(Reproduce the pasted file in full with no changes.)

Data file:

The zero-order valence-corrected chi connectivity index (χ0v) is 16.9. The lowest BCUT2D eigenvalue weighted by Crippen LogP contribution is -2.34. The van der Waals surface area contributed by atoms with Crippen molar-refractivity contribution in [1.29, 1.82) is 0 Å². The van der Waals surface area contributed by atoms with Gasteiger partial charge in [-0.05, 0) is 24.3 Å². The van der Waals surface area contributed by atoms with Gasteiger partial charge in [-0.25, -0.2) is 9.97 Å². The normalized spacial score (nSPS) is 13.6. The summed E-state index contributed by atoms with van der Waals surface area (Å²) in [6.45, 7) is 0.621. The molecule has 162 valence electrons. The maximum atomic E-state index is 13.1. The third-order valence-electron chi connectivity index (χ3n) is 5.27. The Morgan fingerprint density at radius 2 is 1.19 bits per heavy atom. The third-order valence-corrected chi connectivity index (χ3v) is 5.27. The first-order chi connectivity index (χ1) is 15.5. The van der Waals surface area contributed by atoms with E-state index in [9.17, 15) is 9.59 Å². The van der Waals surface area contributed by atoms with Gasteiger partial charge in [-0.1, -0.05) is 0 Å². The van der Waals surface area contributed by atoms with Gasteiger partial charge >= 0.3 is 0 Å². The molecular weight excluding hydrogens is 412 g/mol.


The zero-order valence-corrected chi connectivity index (χ0v) is 16.9. The lowest BCUT2D eigenvalue weighted by Crippen LogP contribution is -2.34. The van der Waals surface area contributed by atoms with Crippen molar-refractivity contribution in [1.29, 1.82) is 0 Å². The van der Waals surface area contributed by atoms with Gasteiger partial charge in [-0.05, 0) is 24.3 Å². The van der Waals surface area contributed by atoms with Gasteiger partial charge in [-0.25, -0.2) is 9.97 Å². The normalized spacial score (nSPS) is 13.6. The summed E-state index contributed by atoms with van der Waals surface area (Å²) in [6.45, 7) is 0.621. The molecule has 162 valence electrons. The maximum atomic E-state index is 13.1. The third-order valence-electron chi connectivity index (χ3n) is 5.27. The Morgan fingerprint density at radius 2 is 1.19 bits per heavy atom. The third-order valence-corrected chi connectivity index (χ3v) is 5.27. The first-order chi connectivity index (χ1) is 15.5. The van der Waals surface area contributed by atoms with E-state index in [9.17, 15) is 9.59 Å². The van der Waals surface area contributed by atoms with Gasteiger partial charge in [-0.1, -0.05) is 0 Å². The van der Waals surface area contributed by atoms with Gasteiger partial charge >= 0.3 is 0 Å². The molecular weight excluding hydrogens is 412 g/mol.